So there are fewer residential and nursing placements for people who are local to the area. If a family shouts and hollers enough they may get someone on the ‘waiting list’ for a place. Who knows when that place will come up. We don’t like saying it explicitly but places in residential and nursing homes usually come up for one reason and that’s a death or a deterioration in physical health and noone wants to think about that.
What does a local authority do then?
It moves people out. It is more likely to move out people who have no family support and no ‘links’ to the area. You see, living somewhere for 70+ years isn’t seen as ‘link’ enough if your family and friends aren’t there. Anyway, even if they don’t want to move you out, if there are no beds, there are no beds.
So while we aren’t moving people to other countries, that’s only really by virtue of us being an island. We aren’t that much better than Germany in this respect. We are moving people to unfamiliar settings and localities on the basis of cost alone.
How are these decisions made? Well, to absolve myself from responsibility, I’ll say it wasn’t my decision. I did and do rage against it. I raised it internally as the ways these decisions are made are purely on the basis of finances of local authorities to make placements.
Currently, in inner London we are placing frequently in outer London but soon it will be the Home Counties and further and further away from familiarity. I wonder how consistent this is with the Mental Capacity Act which demands previous preferences are taken into account. This can be ridden over roughshod if there aren’t any local placements at the right cost.
So we move to commissioning. There has been a race to the bottom in terms of providing services and placements at the lowest cost. Property is a massive cost in central London so cheaper land can push down general cost but at what price to autonomy and preference?
There has to be a way for commissioners to be accountable for the decisions they make. Families can push and make complaints on behalf of those who are not able to make decisions for themselves but there really needs to be, in my opinion, some external scrutiny of commissioning decisions made by people who really understand the social care sector. Yes, councillors can scrutinise but how many understand the needs of those who are not pounding on their doors making complaints about council services? Who understands that those who have the quietest voices or who have noone to advocate for them may be having their rights ripped away from them?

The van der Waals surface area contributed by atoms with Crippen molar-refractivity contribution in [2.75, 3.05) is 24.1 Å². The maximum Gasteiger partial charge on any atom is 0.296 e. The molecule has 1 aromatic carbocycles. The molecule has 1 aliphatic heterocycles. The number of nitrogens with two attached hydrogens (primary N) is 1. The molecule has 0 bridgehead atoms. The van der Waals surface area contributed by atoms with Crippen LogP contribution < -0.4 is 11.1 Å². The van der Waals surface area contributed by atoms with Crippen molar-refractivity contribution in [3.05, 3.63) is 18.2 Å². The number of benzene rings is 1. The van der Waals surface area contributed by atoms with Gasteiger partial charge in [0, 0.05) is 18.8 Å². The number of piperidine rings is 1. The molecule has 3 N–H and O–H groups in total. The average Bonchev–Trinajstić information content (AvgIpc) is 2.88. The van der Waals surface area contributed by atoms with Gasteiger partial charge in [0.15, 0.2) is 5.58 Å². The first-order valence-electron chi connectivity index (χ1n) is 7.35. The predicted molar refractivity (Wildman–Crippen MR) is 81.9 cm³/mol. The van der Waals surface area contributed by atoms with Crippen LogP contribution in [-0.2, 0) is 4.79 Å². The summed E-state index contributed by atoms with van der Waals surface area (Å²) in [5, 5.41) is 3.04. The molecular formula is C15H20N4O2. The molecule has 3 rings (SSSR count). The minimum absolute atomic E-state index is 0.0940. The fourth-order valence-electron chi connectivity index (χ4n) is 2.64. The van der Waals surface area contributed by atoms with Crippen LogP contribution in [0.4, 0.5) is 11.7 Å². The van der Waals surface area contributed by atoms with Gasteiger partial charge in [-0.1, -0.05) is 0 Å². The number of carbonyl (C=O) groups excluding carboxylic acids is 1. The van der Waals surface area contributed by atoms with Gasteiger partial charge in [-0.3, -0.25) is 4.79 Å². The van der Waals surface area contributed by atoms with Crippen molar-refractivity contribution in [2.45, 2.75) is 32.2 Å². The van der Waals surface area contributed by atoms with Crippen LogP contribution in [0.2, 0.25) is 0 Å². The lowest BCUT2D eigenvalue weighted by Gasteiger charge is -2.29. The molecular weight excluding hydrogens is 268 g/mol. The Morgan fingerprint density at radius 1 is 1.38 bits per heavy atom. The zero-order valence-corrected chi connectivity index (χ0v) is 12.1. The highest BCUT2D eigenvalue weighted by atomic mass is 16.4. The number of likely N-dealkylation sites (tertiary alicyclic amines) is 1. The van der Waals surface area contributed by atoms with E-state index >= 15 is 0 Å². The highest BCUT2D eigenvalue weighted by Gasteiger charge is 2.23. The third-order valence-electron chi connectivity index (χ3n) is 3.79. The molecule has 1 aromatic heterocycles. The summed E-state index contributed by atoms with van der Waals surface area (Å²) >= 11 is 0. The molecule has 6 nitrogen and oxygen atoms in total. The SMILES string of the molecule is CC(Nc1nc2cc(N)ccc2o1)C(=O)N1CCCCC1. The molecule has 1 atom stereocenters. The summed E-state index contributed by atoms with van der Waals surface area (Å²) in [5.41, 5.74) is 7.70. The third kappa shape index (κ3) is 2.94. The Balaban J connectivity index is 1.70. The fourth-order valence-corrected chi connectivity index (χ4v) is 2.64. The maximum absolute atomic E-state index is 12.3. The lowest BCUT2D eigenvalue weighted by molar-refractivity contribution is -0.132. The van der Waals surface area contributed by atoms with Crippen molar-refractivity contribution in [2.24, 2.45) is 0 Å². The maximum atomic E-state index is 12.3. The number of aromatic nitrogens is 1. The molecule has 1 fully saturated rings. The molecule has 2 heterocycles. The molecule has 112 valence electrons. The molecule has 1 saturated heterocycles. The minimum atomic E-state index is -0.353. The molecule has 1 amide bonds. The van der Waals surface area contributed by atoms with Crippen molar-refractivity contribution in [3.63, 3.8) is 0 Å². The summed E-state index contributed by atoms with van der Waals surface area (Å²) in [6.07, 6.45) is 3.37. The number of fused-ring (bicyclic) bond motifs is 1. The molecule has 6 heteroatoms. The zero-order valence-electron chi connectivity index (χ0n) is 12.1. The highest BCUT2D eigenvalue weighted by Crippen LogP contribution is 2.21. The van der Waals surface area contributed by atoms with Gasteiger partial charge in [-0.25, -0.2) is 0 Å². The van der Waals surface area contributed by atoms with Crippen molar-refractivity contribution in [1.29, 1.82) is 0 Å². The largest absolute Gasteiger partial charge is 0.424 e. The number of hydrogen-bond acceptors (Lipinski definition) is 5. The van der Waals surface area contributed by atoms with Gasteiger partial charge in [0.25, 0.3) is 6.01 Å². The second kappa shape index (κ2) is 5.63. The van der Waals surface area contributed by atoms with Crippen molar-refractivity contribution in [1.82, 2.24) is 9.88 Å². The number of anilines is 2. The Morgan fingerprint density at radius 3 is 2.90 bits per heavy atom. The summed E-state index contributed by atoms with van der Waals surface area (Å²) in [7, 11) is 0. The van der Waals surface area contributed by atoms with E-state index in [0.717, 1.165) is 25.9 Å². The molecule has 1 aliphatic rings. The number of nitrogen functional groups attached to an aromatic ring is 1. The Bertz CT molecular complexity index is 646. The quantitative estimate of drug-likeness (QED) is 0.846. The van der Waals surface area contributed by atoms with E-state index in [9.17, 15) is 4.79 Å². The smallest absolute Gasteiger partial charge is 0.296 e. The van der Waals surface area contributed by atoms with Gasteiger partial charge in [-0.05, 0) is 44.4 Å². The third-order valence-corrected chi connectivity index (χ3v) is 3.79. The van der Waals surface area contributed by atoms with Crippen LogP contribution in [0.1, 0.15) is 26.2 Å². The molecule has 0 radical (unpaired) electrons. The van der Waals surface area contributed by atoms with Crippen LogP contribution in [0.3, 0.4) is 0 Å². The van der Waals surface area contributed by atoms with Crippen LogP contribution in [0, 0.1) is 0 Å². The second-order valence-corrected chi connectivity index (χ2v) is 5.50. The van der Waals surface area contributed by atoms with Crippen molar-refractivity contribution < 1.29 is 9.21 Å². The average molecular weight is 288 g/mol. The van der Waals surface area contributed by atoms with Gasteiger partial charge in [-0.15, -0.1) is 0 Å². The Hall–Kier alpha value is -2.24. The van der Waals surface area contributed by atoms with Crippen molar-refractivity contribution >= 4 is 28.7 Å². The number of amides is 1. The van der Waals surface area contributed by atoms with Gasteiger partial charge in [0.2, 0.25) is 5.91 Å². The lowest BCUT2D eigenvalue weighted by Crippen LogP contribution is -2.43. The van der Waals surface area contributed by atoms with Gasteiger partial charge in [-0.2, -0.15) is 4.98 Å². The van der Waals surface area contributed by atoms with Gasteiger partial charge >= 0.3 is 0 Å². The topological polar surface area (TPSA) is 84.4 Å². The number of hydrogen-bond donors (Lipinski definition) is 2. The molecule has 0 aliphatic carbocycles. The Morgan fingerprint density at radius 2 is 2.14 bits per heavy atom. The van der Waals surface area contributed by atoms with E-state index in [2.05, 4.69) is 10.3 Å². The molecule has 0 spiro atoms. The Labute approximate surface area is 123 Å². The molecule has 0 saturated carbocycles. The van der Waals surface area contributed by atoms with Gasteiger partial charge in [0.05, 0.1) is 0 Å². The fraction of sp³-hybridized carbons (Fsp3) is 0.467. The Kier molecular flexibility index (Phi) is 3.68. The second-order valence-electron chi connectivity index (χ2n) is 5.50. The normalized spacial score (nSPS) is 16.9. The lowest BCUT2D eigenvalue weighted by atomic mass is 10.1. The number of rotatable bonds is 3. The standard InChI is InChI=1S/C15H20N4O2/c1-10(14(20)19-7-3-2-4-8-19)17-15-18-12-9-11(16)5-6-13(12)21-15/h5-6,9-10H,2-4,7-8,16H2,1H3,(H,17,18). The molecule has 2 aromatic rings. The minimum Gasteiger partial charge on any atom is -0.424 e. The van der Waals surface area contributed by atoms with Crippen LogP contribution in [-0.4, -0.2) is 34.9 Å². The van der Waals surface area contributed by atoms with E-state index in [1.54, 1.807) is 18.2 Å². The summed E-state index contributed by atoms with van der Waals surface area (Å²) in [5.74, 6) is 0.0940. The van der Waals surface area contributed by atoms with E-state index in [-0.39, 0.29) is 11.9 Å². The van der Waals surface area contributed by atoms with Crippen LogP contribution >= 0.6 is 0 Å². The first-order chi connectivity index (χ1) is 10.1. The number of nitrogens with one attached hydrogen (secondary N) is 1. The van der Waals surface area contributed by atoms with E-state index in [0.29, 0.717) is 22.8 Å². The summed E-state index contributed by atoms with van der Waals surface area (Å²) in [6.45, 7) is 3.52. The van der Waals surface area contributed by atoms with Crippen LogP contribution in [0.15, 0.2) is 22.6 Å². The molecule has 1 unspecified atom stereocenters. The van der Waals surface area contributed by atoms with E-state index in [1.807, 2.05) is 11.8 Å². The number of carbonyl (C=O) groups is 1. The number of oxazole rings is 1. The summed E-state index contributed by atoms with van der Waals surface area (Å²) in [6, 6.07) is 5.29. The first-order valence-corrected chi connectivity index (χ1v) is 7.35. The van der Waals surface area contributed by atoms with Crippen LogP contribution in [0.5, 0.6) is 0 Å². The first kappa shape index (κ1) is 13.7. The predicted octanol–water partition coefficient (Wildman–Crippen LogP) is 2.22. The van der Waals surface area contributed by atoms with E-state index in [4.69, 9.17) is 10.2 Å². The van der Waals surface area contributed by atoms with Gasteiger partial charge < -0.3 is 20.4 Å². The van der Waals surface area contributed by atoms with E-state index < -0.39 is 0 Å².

I’m not sure of the answers. All I know is that I wish the commissioners would have listened to their social workers. I wish there were a stronger, formal system of advocacy which would raise these issues with people who commission services and I wish there were an understanding in central government of the impact that geography makes on the cost of social care.
There may be cheaper and more available placements in South Yorkshire but that doesn’t mean the answer is placing Londoners there. I fear it may well be in the future.
We can’t become too complacent. Germany today may well be Britain tomorrow.
Yesterday, the Department of Health published ‘Transforming Care : A national response to Winterbourne View Hospital’ (PDF) the ‘final report’ about learning and developments following the case which highlighted, via a BBC Panorama documentary, the systematic abuse which was embedded in the running of a private hospital for people with learning disabilities ‘with a stated purpose of providing assessment, treatment and rehabilitation’.
The failings were found not only in operation of the hospital but in a complicated and confused health and social care system which on the one hand seems to have been moving away from ‘institutionalisation’ over the past few decades while on the other hand commissioning services which embed institutionalisation and powerlessness into failing and very expensive systems’. The case of Winterbourne View also highlighted the failure of the regulator, the CQC, to respond to information provided by a whistle-blower and of local authorities and commissioning NHS Trusts to actually quality assure the services which are being provided.
Another related report which was also published yesterday (PDF) came from Family Mosaic – a housing association which provides supported living services which highlights its own failings in terms of poor care and proactively looks at new policies and ways to turn this around. In a way, the Family Mosaic document – is a testament to an organisation which wants to learn pre-emptively and the organisation should be applauded for producing it.
I want to look at some of the issues in both these reports as I think they are linked,.
Lessons from Winterbourne View
The introduction to the report sets the context of Winterbourne View Hospital – a placement for 24 adults with learning disabilities. The report explains that 48 patients had been referred there since its opening in 2006. The average cost of a placement was £3500 per week and